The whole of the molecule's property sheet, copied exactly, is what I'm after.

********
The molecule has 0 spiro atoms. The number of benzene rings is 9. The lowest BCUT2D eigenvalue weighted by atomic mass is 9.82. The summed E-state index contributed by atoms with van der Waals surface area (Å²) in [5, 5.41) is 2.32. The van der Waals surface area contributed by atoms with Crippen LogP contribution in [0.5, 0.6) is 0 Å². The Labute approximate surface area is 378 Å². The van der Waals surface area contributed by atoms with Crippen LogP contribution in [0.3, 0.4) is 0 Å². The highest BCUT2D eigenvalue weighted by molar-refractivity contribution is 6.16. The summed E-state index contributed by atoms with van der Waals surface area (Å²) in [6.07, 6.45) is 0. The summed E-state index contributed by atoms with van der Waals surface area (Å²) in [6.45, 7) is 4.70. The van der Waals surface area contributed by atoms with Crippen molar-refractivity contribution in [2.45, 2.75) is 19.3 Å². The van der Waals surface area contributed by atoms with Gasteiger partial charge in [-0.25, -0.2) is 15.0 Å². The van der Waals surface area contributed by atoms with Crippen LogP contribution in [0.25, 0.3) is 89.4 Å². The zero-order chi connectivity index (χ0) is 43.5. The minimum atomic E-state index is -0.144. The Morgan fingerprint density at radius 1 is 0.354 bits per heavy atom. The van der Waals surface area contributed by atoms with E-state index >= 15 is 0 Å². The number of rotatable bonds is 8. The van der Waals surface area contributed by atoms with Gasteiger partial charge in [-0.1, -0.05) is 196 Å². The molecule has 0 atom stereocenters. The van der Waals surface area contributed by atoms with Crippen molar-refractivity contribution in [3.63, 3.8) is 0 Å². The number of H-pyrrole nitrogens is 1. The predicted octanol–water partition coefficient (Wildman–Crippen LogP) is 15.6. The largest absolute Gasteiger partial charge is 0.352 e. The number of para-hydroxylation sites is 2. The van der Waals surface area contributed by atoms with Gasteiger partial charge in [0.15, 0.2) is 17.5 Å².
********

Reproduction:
The molecule has 0 spiro atoms. The number of benzene rings is 9. The lowest BCUT2D eigenvalue weighted by atomic mass is 9.82. The summed E-state index contributed by atoms with van der Waals surface area (Å²) in [5, 5.41) is 2.32. The van der Waals surface area contributed by atoms with Crippen LogP contribution in [0.5, 0.6) is 0 Å². The Labute approximate surface area is 378 Å². The van der Waals surface area contributed by atoms with Crippen LogP contribution in [0.3, 0.4) is 0 Å². The highest BCUT2D eigenvalue weighted by molar-refractivity contribution is 6.16. The summed E-state index contributed by atoms with van der Waals surface area (Å²) in [6.07, 6.45) is 0. The summed E-state index contributed by atoms with van der Waals surface area (Å²) in [6.45, 7) is 4.70. The van der Waals surface area contributed by atoms with Crippen molar-refractivity contribution in [2.45, 2.75) is 19.3 Å². The van der Waals surface area contributed by atoms with Gasteiger partial charge in [-0.25, -0.2) is 15.0 Å². The van der Waals surface area contributed by atoms with Crippen LogP contribution in [0.25, 0.3) is 89.4 Å². The zero-order chi connectivity index (χ0) is 43.5. The minimum atomic E-state index is -0.144. The Morgan fingerprint density at radius 1 is 0.354 bits per heavy atom. The van der Waals surface area contributed by atoms with E-state index >= 15 is 0 Å². The number of rotatable bonds is 8. The van der Waals surface area contributed by atoms with Gasteiger partial charge in [-0.1, -0.05) is 196 Å². The molecule has 0 atom stereocenters. The van der Waals surface area contributed by atoms with Crippen molar-refractivity contribution in [3.63, 3.8) is 0 Å². The number of H-pyrrole nitrogens is 1. The predicted octanol–water partition coefficient (Wildman–Crippen LogP) is 15.6. The largest absolute Gasteiger partial charge is 0.352 e. The number of para-hydroxylation sites is 2. The van der Waals surface area contributed by atoms with Gasteiger partial charge in [0.15, 0.2) is 17.5 Å².